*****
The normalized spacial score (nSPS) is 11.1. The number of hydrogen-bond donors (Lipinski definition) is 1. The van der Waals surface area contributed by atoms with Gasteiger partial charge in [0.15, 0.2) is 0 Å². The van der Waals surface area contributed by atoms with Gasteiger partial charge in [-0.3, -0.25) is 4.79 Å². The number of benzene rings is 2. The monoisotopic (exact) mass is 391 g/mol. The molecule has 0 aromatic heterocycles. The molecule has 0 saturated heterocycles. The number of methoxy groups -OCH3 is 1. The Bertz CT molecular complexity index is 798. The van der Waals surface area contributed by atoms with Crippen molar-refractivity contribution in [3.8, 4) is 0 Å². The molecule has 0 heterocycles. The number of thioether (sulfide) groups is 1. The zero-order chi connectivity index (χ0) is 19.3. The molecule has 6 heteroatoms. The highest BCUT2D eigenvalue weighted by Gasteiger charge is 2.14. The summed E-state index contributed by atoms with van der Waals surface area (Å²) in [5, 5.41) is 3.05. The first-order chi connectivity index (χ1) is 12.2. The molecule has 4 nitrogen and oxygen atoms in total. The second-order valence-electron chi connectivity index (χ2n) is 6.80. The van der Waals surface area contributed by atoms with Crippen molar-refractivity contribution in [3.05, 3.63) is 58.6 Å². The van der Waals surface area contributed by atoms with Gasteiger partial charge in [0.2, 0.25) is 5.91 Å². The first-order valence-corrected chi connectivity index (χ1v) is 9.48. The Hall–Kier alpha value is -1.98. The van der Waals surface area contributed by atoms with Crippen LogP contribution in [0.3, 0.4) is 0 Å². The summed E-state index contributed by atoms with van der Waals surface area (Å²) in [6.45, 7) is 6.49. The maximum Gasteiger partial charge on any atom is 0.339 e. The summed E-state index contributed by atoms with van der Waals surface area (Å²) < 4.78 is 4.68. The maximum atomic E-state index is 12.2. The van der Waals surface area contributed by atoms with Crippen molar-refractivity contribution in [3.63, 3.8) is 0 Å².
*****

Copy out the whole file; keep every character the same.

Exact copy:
The normalized spacial score (nSPS) is 11.1. The number of hydrogen-bond donors (Lipinski definition) is 1. The van der Waals surface area contributed by atoms with Gasteiger partial charge in [0.15, 0.2) is 0 Å². The van der Waals surface area contributed by atoms with Gasteiger partial charge in [-0.3, -0.25) is 4.79 Å². The number of benzene rings is 2. The monoisotopic (exact) mass is 391 g/mol. The molecule has 0 aromatic heterocycles. The molecule has 0 saturated heterocycles. The number of methoxy groups -OCH3 is 1. The Bertz CT molecular complexity index is 798. The van der Waals surface area contributed by atoms with Crippen molar-refractivity contribution in [3.8, 4) is 0 Å². The molecule has 0 heterocycles. The number of thioether (sulfide) groups is 1. The zero-order chi connectivity index (χ0) is 19.3. The molecule has 6 heteroatoms. The highest BCUT2D eigenvalue weighted by Gasteiger charge is 2.14. The summed E-state index contributed by atoms with van der Waals surface area (Å²) in [5, 5.41) is 3.05. The first-order chi connectivity index (χ1) is 12.2. The molecule has 4 nitrogen and oxygen atoms in total. The second-order valence-electron chi connectivity index (χ2n) is 6.80. The van der Waals surface area contributed by atoms with Crippen molar-refractivity contribution in [3.05, 3.63) is 58.6 Å². The van der Waals surface area contributed by atoms with Gasteiger partial charge in [0.2, 0.25) is 5.91 Å². The first-order valence-corrected chi connectivity index (χ1v) is 9.48. The Hall–Kier alpha value is -1.98. The van der Waals surface area contributed by atoms with Crippen LogP contribution in [0.3, 0.4) is 0 Å². The summed E-state index contributed by atoms with van der Waals surface area (Å²) in [6.45, 7) is 6.49. The maximum Gasteiger partial charge on any atom is 0.339 e. The summed E-state index contributed by atoms with van der Waals surface area (Å²) < 4.78 is 4.68. The maximum atomic E-state index is 12.2. The van der Waals surface area contributed by atoms with Crippen molar-refractivity contribution in [3.63, 3.8) is 0 Å².